Oxford itself provides a very good example. A spinout company of the university, Oxford Multispectral Limited, is bringing to the market an invention by Dirk Obbink, a lecturer in papyrology and Greek literature. It’s a multispectral-imaging scanner developed in the university’s Faculty of Classics that can, among other things, expose forged artworks and highlight forensic evidence such as fingerprints and stains from body fluids. “Humanities could therefore play a significant role in innovation or entrepreneurship,” stresses Roshan.

To be sure, the Indian Institutes of Technology, Indian Institutes of Management and Indian Statistical Institutes do offer a grounding in social sciences, in addition to their core courses. The liberal arts, however, are yet to find many takers in India. A handful of private colleges such as the Symbiosis School of Liberal Arts in Pune and the Apeejay Stya University in Delhi claim to offer degrees that have a mix of humanities and basic science subjects.

It is, however, the central government that is taking the most ambitious step to usher in liberal arts in its true form. The country’s first liberal arts university, the Tagore University for the Liberal Arts, will soon be set up in Pune under the Union human resource development ministry’s Universities for Innovation programme. “We have tried to imagine a ‘university of the future’ but without losing touch with the ground realities of Indian higher education,” says Chaudhuri of JU. She is the chairperson of the committee that has just submitted a 7,000-word “concept note” on the planned university. “We have been asked to continue advising the university through its inception and development, but we should remember that the university has not yet been set up. This can only be done under an Act of Parliament.”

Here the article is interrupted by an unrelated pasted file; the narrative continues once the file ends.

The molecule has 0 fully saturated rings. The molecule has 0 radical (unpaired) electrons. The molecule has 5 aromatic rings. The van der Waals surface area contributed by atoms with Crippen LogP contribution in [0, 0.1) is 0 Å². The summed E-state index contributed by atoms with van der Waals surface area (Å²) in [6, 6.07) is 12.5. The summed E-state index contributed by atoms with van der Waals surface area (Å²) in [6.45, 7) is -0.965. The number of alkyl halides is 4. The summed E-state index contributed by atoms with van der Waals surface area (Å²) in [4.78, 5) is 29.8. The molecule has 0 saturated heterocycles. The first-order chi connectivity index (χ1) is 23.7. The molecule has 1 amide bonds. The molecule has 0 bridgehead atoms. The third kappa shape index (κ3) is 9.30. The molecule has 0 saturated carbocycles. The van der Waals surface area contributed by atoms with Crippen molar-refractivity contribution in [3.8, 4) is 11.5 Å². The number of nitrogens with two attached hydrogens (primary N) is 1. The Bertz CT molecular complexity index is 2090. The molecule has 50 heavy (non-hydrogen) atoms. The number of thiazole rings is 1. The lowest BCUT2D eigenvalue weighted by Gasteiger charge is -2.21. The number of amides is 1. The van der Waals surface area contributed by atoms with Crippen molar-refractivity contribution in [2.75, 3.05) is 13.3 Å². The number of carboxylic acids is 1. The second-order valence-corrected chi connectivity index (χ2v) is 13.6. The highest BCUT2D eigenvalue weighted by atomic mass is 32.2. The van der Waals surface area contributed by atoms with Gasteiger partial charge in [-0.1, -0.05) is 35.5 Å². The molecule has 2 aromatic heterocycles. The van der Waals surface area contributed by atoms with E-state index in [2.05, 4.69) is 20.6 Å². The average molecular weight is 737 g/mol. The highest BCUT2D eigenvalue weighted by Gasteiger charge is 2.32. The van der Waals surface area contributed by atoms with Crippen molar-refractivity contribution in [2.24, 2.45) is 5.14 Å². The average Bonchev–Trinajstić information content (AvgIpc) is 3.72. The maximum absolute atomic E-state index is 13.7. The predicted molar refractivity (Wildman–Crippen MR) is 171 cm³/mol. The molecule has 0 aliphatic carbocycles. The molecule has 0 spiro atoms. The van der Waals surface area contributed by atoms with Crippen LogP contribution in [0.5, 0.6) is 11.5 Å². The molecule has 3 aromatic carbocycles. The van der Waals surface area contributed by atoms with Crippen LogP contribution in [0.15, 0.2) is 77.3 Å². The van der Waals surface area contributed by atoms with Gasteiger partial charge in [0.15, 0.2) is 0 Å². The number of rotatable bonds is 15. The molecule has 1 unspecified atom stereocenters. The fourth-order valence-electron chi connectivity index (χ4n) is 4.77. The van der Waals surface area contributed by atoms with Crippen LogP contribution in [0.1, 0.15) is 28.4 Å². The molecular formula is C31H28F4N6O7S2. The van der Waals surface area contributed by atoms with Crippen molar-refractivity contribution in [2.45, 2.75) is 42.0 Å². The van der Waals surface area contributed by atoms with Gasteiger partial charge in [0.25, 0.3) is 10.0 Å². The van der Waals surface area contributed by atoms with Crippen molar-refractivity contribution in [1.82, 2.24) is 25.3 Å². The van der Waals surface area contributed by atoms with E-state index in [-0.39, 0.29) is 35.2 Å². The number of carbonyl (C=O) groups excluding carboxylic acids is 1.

The committee in question also has on board former home secretary and ecologist Madhav Gadgil, historian and author Ramachandra Guha, Sunil Khilnani, professor, King’s College, London, and other eminent professors.

“We have proposed a single-campus, non-affiliating unitary university admitting students from all over India and abroad, fulfilling Tagore’s internationalist vision in the composition both of its student body and faculty,” says Chaudhuri. “The university will be a secular, democratic, and open space, promoting artistic creativity, scientific discovery, innovation, and critical thinking.”

But first, experts point out, the mindset regarding liberal arts education needs to change. “In universities and colleges, it is not easy to miss the fact that college students and aspirants are made to believe that studying liberal arts could be a waste of time,” says Roshan. “In most cases, students end up studying liberal arts subjects only after exhausting all other options.”

It’s time too our Indian authorities stopped laying inordinate emphasis on technical education. “It’s true that the Nehruvian vision of scientific and technological advancement led to a privileging of engineering and other disciplines over the basic sciences and the arts,” says Chaudhuri. “Over time, and through changes in the global economy, there was also a demand for finance and management courses. I think it is time to reverse these priorities.”

“Humanities are crucial for development of critical and creative thinking and many employers now look for job applicants who can think across multiple disciplines,” says Prithijit Lahiri, zonal in charge, strategic relationship, Future Sharp Skills, which is setting up skill academies in association with the National Skill Development Corporation.

Lahiri adds numerous studies have shown that a vast number of Indian technology and B-school graduates are unemployable, thanks to an appalling lack of analytical thinking abilities. “Therefore, it’s imperative that Indian colleges and universities encourage or buffer up multi-disciplinary courses with a strong emphasis on humanities.”

In short, there’s more to life and society than numbercrunching.